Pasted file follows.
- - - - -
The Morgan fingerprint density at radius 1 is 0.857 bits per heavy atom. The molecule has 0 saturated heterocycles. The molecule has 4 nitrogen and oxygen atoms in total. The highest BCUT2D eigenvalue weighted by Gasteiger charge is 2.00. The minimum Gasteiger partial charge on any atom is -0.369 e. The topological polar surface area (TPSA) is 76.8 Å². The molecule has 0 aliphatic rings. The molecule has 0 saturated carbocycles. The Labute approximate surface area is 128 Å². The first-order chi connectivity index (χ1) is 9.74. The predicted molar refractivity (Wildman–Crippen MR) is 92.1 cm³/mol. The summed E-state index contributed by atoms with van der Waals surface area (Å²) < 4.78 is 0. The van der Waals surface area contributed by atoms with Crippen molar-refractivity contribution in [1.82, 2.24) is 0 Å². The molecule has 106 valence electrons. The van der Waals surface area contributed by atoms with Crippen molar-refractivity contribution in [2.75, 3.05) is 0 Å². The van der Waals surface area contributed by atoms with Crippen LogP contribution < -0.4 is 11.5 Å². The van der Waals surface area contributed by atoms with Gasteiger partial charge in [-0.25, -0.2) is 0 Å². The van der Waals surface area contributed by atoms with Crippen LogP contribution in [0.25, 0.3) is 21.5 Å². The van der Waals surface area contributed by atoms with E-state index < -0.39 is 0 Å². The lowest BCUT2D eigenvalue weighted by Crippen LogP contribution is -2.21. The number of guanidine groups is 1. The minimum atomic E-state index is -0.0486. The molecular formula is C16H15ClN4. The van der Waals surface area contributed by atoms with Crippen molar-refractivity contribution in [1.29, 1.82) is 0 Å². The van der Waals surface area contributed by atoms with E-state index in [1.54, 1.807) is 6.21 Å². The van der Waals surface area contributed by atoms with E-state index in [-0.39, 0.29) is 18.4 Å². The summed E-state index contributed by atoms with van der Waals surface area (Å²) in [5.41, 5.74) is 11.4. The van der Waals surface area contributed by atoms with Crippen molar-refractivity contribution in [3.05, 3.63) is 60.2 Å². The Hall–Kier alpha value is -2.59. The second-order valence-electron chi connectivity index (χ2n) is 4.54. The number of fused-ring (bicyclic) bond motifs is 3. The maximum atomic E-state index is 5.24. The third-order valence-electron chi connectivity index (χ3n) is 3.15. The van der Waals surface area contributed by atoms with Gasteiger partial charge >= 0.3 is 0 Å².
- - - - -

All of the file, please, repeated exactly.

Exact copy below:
The Morgan fingerprint density at radius 1 is 0.857 bits per heavy atom. The molecule has 0 saturated heterocycles. The molecule has 4 nitrogen and oxygen atoms in total. The highest BCUT2D eigenvalue weighted by Gasteiger charge is 2.00. The minimum Gasteiger partial charge on any atom is -0.369 e. The topological polar surface area (TPSA) is 76.8 Å². The molecule has 0 aliphatic rings. The molecule has 0 saturated carbocycles. The Labute approximate surface area is 128 Å². The first-order chi connectivity index (χ1) is 9.74. The predicted molar refractivity (Wildman–Crippen MR) is 92.1 cm³/mol. The summed E-state index contributed by atoms with van der Waals surface area (Å²) < 4.78 is 0. The van der Waals surface area contributed by atoms with Crippen molar-refractivity contribution in [1.82, 2.24) is 0 Å². The molecule has 106 valence electrons. The van der Waals surface area contributed by atoms with Crippen molar-refractivity contribution in [2.75, 3.05) is 0 Å². The van der Waals surface area contributed by atoms with Crippen LogP contribution < -0.4 is 11.5 Å². The van der Waals surface area contributed by atoms with Gasteiger partial charge in [-0.25, -0.2) is 0 Å². The van der Waals surface area contributed by atoms with Crippen LogP contribution in [0.25, 0.3) is 21.5 Å². The van der Waals surface area contributed by atoms with E-state index < -0.39 is 0 Å². The lowest BCUT2D eigenvalue weighted by Crippen LogP contribution is -2.21. The number of guanidine groups is 1. The minimum atomic E-state index is -0.0486. The molecular formula is C16H15ClN4. The van der Waals surface area contributed by atoms with Crippen molar-refractivity contribution in [1.29, 1.82) is 0 Å². The van der Waals surface area contributed by atoms with E-state index in [1.54, 1.807) is 6.21 Å². The van der Waals surface area contributed by atoms with E-state index in [-0.39, 0.29) is 18.4 Å². The summed E-state index contributed by atoms with van der Waals surface area (Å²) in [5.41, 5.74) is 11.4. The van der Waals surface area contributed by atoms with Crippen molar-refractivity contribution in [3.05, 3.63) is 60.2 Å². The Hall–Kier alpha value is -2.59. The second-order valence-electron chi connectivity index (χ2n) is 4.54. The number of fused-ring (bicyclic) bond motifs is 3. The maximum atomic E-state index is 5.24. The third-order valence-electron chi connectivity index (χ3n) is 3.15. The van der Waals surface area contributed by atoms with Gasteiger partial charge >= 0.3 is 0 Å².